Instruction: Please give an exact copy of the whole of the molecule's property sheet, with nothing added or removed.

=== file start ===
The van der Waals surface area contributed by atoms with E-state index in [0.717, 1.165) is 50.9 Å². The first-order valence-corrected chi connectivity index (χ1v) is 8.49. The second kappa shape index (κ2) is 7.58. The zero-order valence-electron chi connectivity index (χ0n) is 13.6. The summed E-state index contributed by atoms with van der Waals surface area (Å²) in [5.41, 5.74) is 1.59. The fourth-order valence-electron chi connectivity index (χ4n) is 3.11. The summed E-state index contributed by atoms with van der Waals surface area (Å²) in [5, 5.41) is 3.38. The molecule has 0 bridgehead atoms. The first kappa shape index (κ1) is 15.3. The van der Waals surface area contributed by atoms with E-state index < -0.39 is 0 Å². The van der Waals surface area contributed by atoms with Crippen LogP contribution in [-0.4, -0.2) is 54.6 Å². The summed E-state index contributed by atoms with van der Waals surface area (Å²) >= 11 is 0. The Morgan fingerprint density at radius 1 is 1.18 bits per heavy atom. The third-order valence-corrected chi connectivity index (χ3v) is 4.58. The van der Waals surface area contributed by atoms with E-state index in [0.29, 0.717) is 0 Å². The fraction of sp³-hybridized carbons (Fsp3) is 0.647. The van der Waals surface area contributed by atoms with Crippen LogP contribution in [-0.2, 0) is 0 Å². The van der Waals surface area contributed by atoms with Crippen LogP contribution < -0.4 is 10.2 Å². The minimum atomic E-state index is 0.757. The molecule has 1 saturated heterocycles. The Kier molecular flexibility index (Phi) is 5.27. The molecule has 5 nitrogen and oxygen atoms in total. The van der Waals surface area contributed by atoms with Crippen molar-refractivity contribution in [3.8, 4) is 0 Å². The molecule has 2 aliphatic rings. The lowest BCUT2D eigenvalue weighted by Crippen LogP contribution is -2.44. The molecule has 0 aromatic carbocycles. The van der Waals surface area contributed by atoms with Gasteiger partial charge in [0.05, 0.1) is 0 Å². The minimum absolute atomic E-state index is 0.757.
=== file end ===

The van der Waals surface area contributed by atoms with E-state index in [0.717, 1.165) is 50.9 Å². The first-order valence-corrected chi connectivity index (χ1v) is 8.49. The second kappa shape index (κ2) is 7.58. The zero-order valence-electron chi connectivity index (χ0n) is 13.6. The summed E-state index contributed by atoms with van der Waals surface area (Å²) in [5.41, 5.74) is 1.59. The fourth-order valence-electron chi connectivity index (χ4n) is 3.11. The summed E-state index contributed by atoms with van der Waals surface area (Å²) in [5, 5.41) is 3.38. The molecule has 0 bridgehead atoms. The first kappa shape index (κ1) is 15.3. The van der Waals surface area contributed by atoms with E-state index < -0.39 is 0 Å². The van der Waals surface area contributed by atoms with Crippen LogP contribution in [-0.4, -0.2) is 54.6 Å². The summed E-state index contributed by atoms with van der Waals surface area (Å²) >= 11 is 0. The Morgan fingerprint density at radius 1 is 1.18 bits per heavy atom. The third-order valence-corrected chi connectivity index (χ3v) is 4.58. The van der Waals surface area contributed by atoms with E-state index in [0.29, 0.717) is 0 Å². The fraction of sp³-hybridized carbons (Fsp3) is 0.647. The van der Waals surface area contributed by atoms with Crippen LogP contribution in [-0.2, 0) is 0 Å². The van der Waals surface area contributed by atoms with Crippen LogP contribution < -0.4 is 10.2 Å². The minimum atomic E-state index is 0.757. The molecule has 1 saturated heterocycles. The Kier molecular flexibility index (Phi) is 5.27. The molecule has 5 nitrogen and oxygen atoms in total. The van der Waals surface area contributed by atoms with Crippen molar-refractivity contribution in [3.8, 4) is 0 Å². The molecule has 2 aliphatic rings. The lowest BCUT2D eigenvalue weighted by Crippen LogP contribution is -2.44. The molecule has 0 aromatic carbocycles. The van der Waals surface area contributed by atoms with Gasteiger partial charge in [0.05, 0.1) is 0 Å². The minimum absolute atomic E-state index is 0.757.